Vocabulary Lesson Ideas
(From Blachowicz & Fisher, Teaching Vocabulary in All Classrooms)
Strategy for Context-Use Lesson
1. Make a transparency of a passage and omit a contextually explained
2. Direct students to:
Look. Before, at, and after the word.
Reason. Connect what they know with what the author has written.
Predict a possible meaning.
Resolve or redo. Decide if they know enough or should stop.
3. Discuss – discussion is critical.
4. Reveal the author’s word choice.
5. Discuss further. Use references to elaborate.
C(2)QU – Teaching Words in Context
Choose a word to be taught.
C1: Present the word in a broad but meaningful context, such as a
word selected from a story or chapter. Ask students to form hypotheses
about the word’s meaning; to give attributes, ideas, or association; and to
“think aloud” to explain to the group the sources of their hypotheses.
C2: Provide more explicit context with some definitional information.
Ask students to reflect on their initial ideas and to reaffirm or refine them
again in a “think-aloud” mode.
Q: Ask a question that involves semantic interpretation of the word.
At this point, you can also ask for a definition or give one if necessary.
Discuss as needed with group members, using each other’s cues and
explanations as more data.
U: Ask students to use the word in a meaningful sentence. Go back
into the C(2)QU loop as needed.
The Sentence Game
Question ~ Uses the meaning of the word
Sentence 1 ~ A broad but meaningful context
Sentence 2 ~ Adds more detailed information
Sentence 3 ~ An explicit definition
Question ~ What is an aeronaut’s job?
Sentence 1 ~ The aeronaut was getting the hot air balloon
ready for flying.
Sentence 2 ~ The aeronaut told her helpers to let go of the
ropes so she could fly the hot air balloon.
Sentence 3 ~ An aeronaut is a person who flies a hot air
1. Select a vocabulary list from a narrative selection that reflects story
grammar and present it to students by writing the words on the board or
using an overhead projector.
2. Have students, working in teams, decide which words give clues to
setting, characters, problem/goal, resolution, and feelings. Include a “?”
category as well.
3. Discuss placement. Words may typically be placed in more than one
category. Share knowledge about words.
4. Make predictions.
5. Have each student formulate a personal question to answer.
6. After reading, refine vocabulary. Go back to the selection to clarify or
7. Use in further oral or written work. Students may use Vocab-o-Gram as
an organizer for summarizing.
1. Choose vocabulary words from the selection that give an impression of
some of the aspects of story grammar: setting, characters, problem/goal,
actions, resolution, and feeling. Place the words on the chalkboard or
2. Ask students to use the words to write the story they would write if they
were the author. For unknown words, they can take a guess, ask a friend,
or put them aside.
3. After writing, share stories as a group. Compare and contrast across
student stories to look for similarities and differences.
4. Read the selection to compare the author’s choices with students’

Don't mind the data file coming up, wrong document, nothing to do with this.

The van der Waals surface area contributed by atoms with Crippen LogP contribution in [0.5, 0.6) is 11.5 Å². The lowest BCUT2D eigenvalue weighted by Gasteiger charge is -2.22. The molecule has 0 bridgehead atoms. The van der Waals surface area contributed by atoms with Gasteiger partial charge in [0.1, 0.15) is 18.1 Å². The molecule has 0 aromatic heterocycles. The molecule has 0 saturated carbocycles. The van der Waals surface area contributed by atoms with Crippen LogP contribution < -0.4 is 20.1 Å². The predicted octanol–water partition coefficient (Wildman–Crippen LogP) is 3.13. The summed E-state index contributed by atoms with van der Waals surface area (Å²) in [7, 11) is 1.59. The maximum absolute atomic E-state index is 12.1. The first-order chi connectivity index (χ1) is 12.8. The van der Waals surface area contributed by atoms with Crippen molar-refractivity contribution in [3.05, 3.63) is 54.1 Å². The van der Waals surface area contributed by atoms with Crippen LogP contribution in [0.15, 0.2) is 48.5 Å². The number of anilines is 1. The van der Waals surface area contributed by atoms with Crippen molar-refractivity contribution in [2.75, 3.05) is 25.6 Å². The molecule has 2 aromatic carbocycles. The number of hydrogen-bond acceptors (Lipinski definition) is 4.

5. After reading, refine vocabulary. Go back to the selection to clarify or
6. Use in further oral or written work. Students may use knowledge rating
as an organizer for studying.
1. Choose a short list of vocabulary words (three to five words) from the
selection that gives an impression of some of the aspects of story
grammar: setting, characters, problem/goal, actions, resolution, and
feeling. Place the words on index cards. Make a set of cards for each
group of students.
2. Give each team a set and ask them to construct a 3-minute skit based on
the vocabulary. As they plan, circulate to provide information and
clarification as needed.
3. Share the skits. Compare and contrast across student skits to look for
similarities and differences.
4. Read the selection to compare the author’s choices with student’s
5. After reading, refine vocabulary. Go back to the selection to clarify
meaning or use reference works.
6. Use the words in further oral or written work.
1. From the selection, choose a list of vocabulary words that cluster in some
way. Place the list on the chalkboard or overhead projector.
2. Ask students to copy the list an to rate their knowledge of the words as:
1 ~ Don’t know anything
2 ~ I’ve heard or seen this word but I’m not sure what it means.
3 ~ I know this word well enough to use it or define it.
Students may share their knowledge as they work.
3. Use the ratings for group discussion. Lead students to make appropriate
predictions ( e.g. ~ who what, where, what the author will include).
4. Read the selection, watching for the vocabulary.
5. After reading, have students rerate themselves. Then refine vocabulary.
Go back to the selection to clarify words or use reference books.
6. Use the words in further oral or written work. Students may use
knowledge rating as an organizer for studying.
Peer Teaching of Self-Selected Words
1. Each student selects one word from a book to teach other students.
2. Each student prepares for the discussion group by writing on three index
cards the word and the sentence in which the word appears. The student
confirms the word’s meaning by consulting a dictionary.
3. Students meet in groups of three. Each student reads his or her chosen
word in the sentence context from the card.
4. The other students discuss possible meanings of the word.
5. A meaning is decided on in consultation with the person who brought the